I guess what I have been learning to do to acquire some semblance of balance in my life is making sure that I TAKE TIME to just “be” with my family… unplugged from devices and the rest of the world. I try not to spend too much time online after work hours, because my family (and I) need that time together. We take breaks and do things outdoors together like go for a hike in our hardwood forest or go to the beach. Even in the cooler months, we go for walks or visit the waterfalls nearby. I have to admit that since having my concussion last year, I have been forced to take it easy. It was like a huge warning… like someone was telling me, “Hey! Slow down! Stop overworking yourself, or else your health and your family will suffer.” It was a forced break, but now that I am still in recovery, it has taught me to pace myself and really set a limit on the work I do… and to enjoy “Shhhhh!” time with the family. It was Laurel Crossley who told me about “Shhhh!” time. You know, when families just take that break and just “be”.
9. What advice would your “current self” give to your “just about to have my first child” self?
Sometimes things don’t go as planned. That’s okay. Don’t stress out about things you have no control over. It’s okay to make mistakes. That’s how we learn.
10. Has there been a piece of advice you were given about parenting that really stuck with you?
Yes. When we finally brought Little One home from the hospital (she spent a very long time in the NICU because she was a preemie), people kept telling me to sleep when she sleeps. Get rest when baby is napping. The dishes, and laundry, and everything else can wait. They were right. Rest was much needed! I wish I had listened to that more than I did!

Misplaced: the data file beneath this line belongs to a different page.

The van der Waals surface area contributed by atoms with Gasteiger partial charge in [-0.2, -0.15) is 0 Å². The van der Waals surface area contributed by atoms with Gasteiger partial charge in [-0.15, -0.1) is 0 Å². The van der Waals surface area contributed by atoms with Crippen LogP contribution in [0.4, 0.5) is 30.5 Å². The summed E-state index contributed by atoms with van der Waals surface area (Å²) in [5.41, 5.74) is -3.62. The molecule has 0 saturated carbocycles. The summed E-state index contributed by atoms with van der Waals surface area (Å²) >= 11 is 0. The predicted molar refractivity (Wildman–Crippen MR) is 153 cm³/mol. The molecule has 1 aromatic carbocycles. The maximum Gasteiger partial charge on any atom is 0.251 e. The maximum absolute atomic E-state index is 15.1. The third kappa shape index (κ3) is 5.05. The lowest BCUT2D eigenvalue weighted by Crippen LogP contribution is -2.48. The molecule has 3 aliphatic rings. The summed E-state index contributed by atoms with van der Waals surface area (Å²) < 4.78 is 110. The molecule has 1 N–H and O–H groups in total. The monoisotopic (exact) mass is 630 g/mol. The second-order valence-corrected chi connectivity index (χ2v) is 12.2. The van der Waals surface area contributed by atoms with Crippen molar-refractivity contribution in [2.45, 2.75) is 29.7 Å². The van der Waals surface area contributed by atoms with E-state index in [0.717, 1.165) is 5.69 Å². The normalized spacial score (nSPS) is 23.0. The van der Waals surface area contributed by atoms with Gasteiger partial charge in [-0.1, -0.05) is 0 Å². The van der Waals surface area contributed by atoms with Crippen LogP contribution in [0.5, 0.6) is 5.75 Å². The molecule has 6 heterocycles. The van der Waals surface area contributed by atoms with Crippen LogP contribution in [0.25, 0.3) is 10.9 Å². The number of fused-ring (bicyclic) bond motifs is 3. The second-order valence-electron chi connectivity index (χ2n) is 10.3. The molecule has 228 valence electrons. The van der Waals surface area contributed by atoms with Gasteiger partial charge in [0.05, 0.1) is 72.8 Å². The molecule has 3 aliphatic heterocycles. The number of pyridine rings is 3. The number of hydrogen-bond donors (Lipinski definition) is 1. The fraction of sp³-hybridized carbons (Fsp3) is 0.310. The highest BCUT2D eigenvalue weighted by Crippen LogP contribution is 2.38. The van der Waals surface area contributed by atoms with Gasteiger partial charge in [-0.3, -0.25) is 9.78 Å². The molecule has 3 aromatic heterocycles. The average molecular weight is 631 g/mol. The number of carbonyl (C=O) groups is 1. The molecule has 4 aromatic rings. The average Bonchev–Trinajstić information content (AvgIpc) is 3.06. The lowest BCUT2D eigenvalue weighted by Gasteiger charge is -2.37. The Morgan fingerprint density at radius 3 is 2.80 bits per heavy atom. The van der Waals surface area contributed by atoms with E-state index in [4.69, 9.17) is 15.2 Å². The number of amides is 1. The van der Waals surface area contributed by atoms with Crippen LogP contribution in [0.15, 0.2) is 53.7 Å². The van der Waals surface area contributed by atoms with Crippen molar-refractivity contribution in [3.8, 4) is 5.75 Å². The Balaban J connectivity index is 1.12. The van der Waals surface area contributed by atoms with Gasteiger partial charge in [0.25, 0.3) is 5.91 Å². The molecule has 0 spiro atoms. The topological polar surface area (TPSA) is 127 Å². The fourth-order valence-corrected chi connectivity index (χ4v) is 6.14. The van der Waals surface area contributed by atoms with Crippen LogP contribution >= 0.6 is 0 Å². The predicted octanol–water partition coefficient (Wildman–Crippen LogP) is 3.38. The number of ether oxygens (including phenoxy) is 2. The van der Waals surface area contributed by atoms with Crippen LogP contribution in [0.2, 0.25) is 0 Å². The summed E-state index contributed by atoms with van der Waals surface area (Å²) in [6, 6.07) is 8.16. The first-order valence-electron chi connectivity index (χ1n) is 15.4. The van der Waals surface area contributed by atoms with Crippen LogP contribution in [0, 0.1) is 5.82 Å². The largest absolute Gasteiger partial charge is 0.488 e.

11. What advice would you give to new parents?
I would tell new parents that they need to do what works best for their family. What works for one family may not work for another. Leave any guilt aside. Make mistakes. That’s how we learn. Be easy on yourself. Parenting is sometimes hard, so we don’t need added stress of trying to be perfect. Don’t try to be a perfect parent. Be a real one.
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Stay tuned for our next “11 Questions with…” feature.
Thanks for reading!
“11 Questions with…” is an on-going feature. I will be interviewing parents with the same 11 questions, who like me, live in the digital world. The goal is to examine different perspectives, advice, challenges, and experiences from how people parent their children, and live a successful work / life / online balance.
With all the challenges of parenting these days, we could all use stories from fellow parents, who may have already gone through a similar experience, or were offered advice that you could use.
If you would like to be interviewed for an upcoming edition, please contact me at firstname.lastname@example.org.